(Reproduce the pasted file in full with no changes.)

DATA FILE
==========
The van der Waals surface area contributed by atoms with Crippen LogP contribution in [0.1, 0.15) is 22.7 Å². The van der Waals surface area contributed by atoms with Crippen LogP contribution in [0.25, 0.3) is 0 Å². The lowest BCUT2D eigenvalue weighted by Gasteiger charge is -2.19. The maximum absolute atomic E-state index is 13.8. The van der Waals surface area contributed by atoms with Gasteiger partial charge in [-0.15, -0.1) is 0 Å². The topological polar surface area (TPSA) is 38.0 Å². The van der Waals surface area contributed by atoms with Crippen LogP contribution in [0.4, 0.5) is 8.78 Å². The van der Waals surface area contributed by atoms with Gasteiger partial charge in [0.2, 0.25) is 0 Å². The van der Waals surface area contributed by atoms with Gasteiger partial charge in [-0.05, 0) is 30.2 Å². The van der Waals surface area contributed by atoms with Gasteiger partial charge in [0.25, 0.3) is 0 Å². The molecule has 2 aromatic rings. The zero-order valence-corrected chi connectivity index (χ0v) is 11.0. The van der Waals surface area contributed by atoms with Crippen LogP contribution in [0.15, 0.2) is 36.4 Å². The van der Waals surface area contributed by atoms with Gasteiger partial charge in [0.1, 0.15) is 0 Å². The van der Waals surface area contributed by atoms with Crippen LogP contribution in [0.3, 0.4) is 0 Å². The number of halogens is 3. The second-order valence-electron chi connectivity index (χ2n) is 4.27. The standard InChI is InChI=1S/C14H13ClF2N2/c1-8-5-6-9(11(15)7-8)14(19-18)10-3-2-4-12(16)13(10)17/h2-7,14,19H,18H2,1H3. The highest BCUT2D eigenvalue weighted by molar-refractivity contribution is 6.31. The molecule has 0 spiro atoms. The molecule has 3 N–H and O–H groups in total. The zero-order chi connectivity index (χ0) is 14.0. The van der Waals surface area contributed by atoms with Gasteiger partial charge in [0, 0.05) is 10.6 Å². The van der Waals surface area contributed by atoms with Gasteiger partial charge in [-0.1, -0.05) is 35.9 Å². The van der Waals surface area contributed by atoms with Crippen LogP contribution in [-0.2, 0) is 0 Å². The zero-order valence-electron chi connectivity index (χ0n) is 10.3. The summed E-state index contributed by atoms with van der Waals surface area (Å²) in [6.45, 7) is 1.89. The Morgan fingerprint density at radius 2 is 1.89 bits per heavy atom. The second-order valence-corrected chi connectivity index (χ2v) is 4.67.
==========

The van der Waals surface area contributed by atoms with Crippen LogP contribution in [0.1, 0.15) is 22.7 Å². The van der Waals surface area contributed by atoms with Crippen LogP contribution in [0.25, 0.3) is 0 Å². The lowest BCUT2D eigenvalue weighted by Gasteiger charge is -2.19. The maximum absolute atomic E-state index is 13.8. The van der Waals surface area contributed by atoms with Gasteiger partial charge in [-0.15, -0.1) is 0 Å². The topological polar surface area (TPSA) is 38.0 Å². The van der Waals surface area contributed by atoms with Crippen LogP contribution in [0.4, 0.5) is 8.78 Å². The van der Waals surface area contributed by atoms with Gasteiger partial charge in [0.2, 0.25) is 0 Å². The van der Waals surface area contributed by atoms with Gasteiger partial charge in [-0.05, 0) is 30.2 Å². The van der Waals surface area contributed by atoms with Gasteiger partial charge in [0.25, 0.3) is 0 Å². The molecule has 2 aromatic rings. The zero-order valence-corrected chi connectivity index (χ0v) is 11.0. The van der Waals surface area contributed by atoms with Crippen LogP contribution in [0.15, 0.2) is 36.4 Å². The van der Waals surface area contributed by atoms with Gasteiger partial charge in [0.1, 0.15) is 0 Å². The van der Waals surface area contributed by atoms with Crippen LogP contribution in [0.3, 0.4) is 0 Å². The number of halogens is 3. The second-order valence-electron chi connectivity index (χ2n) is 4.27. The standard InChI is InChI=1S/C14H13ClF2N2/c1-8-5-6-9(11(15)7-8)14(19-18)10-3-2-4-12(16)13(10)17/h2-7,14,19H,18H2,1H3. The highest BCUT2D eigenvalue weighted by molar-refractivity contribution is 6.31. The molecule has 0 spiro atoms. The molecule has 3 N–H and O–H groups in total. The zero-order chi connectivity index (χ0) is 14.0. The van der Waals surface area contributed by atoms with Gasteiger partial charge in [0, 0.05) is 10.6 Å². The van der Waals surface area contributed by atoms with Gasteiger partial charge in [-0.1, -0.05) is 35.9 Å². The van der Waals surface area contributed by atoms with Crippen LogP contribution in [-0.2, 0) is 0 Å². The zero-order valence-electron chi connectivity index (χ0n) is 10.3. The summed E-state index contributed by atoms with van der Waals surface area (Å²) in [6.45, 7) is 1.89. The Morgan fingerprint density at radius 2 is 1.89 bits per heavy atom. The second-order valence-corrected chi connectivity index (χ2v) is 4.67.